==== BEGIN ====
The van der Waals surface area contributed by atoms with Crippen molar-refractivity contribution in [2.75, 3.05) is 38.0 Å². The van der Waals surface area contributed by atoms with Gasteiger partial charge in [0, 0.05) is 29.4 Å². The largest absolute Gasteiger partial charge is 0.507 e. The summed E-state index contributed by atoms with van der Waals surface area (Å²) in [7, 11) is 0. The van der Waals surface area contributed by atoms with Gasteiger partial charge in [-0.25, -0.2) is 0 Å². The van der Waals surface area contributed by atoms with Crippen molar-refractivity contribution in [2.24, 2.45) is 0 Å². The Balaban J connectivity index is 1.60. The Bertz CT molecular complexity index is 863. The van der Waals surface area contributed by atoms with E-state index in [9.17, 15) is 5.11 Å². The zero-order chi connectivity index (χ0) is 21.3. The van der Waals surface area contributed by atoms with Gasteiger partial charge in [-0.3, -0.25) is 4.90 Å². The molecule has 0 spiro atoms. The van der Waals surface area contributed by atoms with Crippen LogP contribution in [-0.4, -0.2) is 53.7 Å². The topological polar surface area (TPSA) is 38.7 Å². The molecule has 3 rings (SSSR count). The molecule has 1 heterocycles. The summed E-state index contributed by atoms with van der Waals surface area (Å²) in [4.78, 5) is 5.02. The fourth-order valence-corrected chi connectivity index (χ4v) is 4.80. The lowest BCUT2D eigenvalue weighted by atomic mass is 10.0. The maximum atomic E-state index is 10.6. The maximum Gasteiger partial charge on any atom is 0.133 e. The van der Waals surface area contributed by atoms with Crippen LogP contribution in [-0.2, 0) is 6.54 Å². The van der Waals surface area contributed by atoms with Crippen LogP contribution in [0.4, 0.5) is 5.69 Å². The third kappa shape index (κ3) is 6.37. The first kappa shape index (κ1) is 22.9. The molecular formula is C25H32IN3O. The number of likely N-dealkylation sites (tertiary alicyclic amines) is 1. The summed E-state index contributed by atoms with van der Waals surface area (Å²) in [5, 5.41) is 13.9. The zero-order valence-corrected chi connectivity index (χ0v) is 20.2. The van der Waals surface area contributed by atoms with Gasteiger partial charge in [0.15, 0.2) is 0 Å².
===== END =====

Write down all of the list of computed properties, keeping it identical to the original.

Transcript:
The van der Waals surface area contributed by atoms with Crippen molar-refractivity contribution in [2.75, 3.05) is 38.0 Å². The van der Waals surface area contributed by atoms with Gasteiger partial charge in [0, 0.05) is 29.4 Å². The largest absolute Gasteiger partial charge is 0.507 e. The summed E-state index contributed by atoms with van der Waals surface area (Å²) in [7, 11) is 0. The van der Waals surface area contributed by atoms with Gasteiger partial charge in [-0.25, -0.2) is 0 Å². The van der Waals surface area contributed by atoms with Crippen molar-refractivity contribution in [2.24, 2.45) is 0 Å². The Balaban J connectivity index is 1.60. The Bertz CT molecular complexity index is 863. The van der Waals surface area contributed by atoms with E-state index in [9.17, 15) is 5.11 Å². The zero-order chi connectivity index (χ0) is 21.3. The van der Waals surface area contributed by atoms with Gasteiger partial charge in [-0.3, -0.25) is 4.90 Å². The molecule has 0 spiro atoms. The van der Waals surface area contributed by atoms with Crippen LogP contribution in [-0.4, -0.2) is 53.7 Å². The topological polar surface area (TPSA) is 38.7 Å². The molecule has 3 rings (SSSR count). The molecule has 1 heterocycles. The summed E-state index contributed by atoms with van der Waals surface area (Å²) in [4.78, 5) is 5.02. The fourth-order valence-corrected chi connectivity index (χ4v) is 4.80. The lowest BCUT2D eigenvalue weighted by atomic mass is 10.0. The maximum atomic E-state index is 10.6. The maximum Gasteiger partial charge on any atom is 0.133 e. The van der Waals surface area contributed by atoms with Crippen LogP contribution in [-0.2, 0) is 6.54 Å². The van der Waals surface area contributed by atoms with Crippen LogP contribution in [0.4, 0.5) is 5.69 Å². The third kappa shape index (κ3) is 6.37. The first kappa shape index (κ1) is 22.9. The molecular formula is C25H32IN3O. The number of likely N-dealkylation sites (tertiary alicyclic amines) is 1. The summed E-state index contributed by atoms with van der Waals surface area (Å²) in [5, 5.41) is 13.9. The zero-order valence-corrected chi connectivity index (χ0v) is 20.2. The van der Waals surface area contributed by atoms with Gasteiger partial charge in [0.15, 0.2) is 0 Å².